The first time Alise Hegle saw her daughter again after her birth was 11 months later at a court-ordered, supervised visit. Newly out of jail and treatment for drug addiction, Hegle was riddled with anxiety. She had no idea how to parent her only child and worried about the visitation supervisor who sat silently observing,…


September 18, 2014

Poverty, income inequality increase in Washington state

graph showing the trend in Washington state.

The number of Washingtonians living in poverty jumped by more than 50,000 from 2012 to 2013, and the state poverty rate rose as well, according to new U.S. Census Bureau data released Thursday.


May 13, 2014

Video stories, other bonding exercises could help foster families connect

A family walks on the beach together.

Researchers affiliated with the UW’s School of Social Work tailored a parenting program known to improve communication in non-foster families for use in foster families, who often say they don’t feel connected and have trouble communicating, but few resources exist that nurture their bonding.


May 8, 2014

Army drug users twice as likely to use synthetic marijuana as regular marijuana

Package of "Spice," which is synthetic marijuana.

Social work researchers from the University of Washington have found that among a group of active-duty Army personnel who use illicit drugs, the most abused substance is synthetic marijuana, nicknamed “Spice,” which is harder to detect than other drugs through standard drug tests.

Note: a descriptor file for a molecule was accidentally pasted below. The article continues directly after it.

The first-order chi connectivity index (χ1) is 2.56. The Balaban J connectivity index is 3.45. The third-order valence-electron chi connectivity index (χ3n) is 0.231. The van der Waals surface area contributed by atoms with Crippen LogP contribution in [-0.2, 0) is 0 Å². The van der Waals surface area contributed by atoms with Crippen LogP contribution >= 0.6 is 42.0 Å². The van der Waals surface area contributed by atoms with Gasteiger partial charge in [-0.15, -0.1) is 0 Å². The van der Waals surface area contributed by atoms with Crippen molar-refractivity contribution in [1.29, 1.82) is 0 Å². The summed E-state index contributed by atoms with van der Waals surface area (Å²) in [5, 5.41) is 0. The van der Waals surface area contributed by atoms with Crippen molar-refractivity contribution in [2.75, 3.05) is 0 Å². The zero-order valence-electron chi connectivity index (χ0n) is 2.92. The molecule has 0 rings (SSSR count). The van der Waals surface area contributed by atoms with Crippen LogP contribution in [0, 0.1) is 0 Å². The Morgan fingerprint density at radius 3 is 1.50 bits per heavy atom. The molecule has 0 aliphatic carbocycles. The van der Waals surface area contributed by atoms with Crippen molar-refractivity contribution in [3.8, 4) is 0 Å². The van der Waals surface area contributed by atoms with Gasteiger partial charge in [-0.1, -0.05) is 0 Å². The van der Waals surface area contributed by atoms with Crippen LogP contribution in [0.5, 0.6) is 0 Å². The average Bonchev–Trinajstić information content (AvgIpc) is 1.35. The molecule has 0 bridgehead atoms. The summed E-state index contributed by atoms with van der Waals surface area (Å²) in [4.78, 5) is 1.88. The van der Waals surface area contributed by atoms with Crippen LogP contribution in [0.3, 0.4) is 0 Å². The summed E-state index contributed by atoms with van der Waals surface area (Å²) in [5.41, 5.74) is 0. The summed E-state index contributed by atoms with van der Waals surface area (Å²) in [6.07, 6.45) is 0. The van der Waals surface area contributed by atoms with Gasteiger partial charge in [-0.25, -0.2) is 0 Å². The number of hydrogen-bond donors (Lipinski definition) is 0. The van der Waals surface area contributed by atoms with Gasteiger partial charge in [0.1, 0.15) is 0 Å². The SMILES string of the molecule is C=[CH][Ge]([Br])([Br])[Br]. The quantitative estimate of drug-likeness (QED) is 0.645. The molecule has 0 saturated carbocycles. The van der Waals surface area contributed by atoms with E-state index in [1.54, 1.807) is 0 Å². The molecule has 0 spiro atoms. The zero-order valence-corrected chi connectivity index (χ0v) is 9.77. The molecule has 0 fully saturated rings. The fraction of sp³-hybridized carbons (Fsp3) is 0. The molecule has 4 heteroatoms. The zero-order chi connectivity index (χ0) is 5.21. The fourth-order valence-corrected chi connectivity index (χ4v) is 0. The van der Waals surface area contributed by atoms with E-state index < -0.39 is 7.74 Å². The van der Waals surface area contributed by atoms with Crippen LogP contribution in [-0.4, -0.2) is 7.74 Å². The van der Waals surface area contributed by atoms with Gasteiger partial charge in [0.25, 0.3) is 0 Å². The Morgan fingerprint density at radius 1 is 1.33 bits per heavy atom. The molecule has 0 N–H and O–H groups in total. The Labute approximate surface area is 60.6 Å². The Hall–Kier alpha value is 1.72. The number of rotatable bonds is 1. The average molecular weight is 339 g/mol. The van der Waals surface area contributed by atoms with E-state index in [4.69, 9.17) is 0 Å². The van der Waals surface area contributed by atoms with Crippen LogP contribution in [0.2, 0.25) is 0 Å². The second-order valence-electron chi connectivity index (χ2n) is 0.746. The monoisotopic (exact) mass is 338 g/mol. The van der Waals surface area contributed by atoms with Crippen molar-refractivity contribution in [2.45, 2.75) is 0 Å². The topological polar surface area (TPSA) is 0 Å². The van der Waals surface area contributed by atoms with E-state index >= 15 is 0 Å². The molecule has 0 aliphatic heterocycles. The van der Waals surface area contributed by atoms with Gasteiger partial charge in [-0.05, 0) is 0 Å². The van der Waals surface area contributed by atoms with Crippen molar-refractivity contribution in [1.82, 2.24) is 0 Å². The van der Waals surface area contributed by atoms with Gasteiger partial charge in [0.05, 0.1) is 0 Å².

May 6, 2014

Social workers can help patients recover from mild traumatic brain injuries

Two women talking.

More than a million people are treated for mild traumatic brain injuries in U.S. hospitals and emergency rooms each year. A University of Washington researcher has found that a 20-minute conversation with a social worker has the potential to significantly reduce the functional decline of those diagnosed with a mild traumatic brain injury.


April 25, 2014

Worker struggles, immigrant rights topic of social work series in May

Part of the mural "Struggle Against Racial Descrimination"

The UW School of Social Work will host the series “Working Together for Labor Justice” during Labor History Month in May.


April 24, 2014

Roger Roffman chronicles society’s long struggle with pot in ‘Marijuana Nation’

Marijuana Nation-thumbnail-2ndcrop

Roger Roffman, UW professor emeritus of social work who has studied marijuana dependence interventions for 30 years, talks about his new book, “Marijuana Nation: One Man’s Chronicle of America Getting High: From Vietnam to Legalization.”


March 13, 2014

Negative effects of joining a gang last long after gang membership ends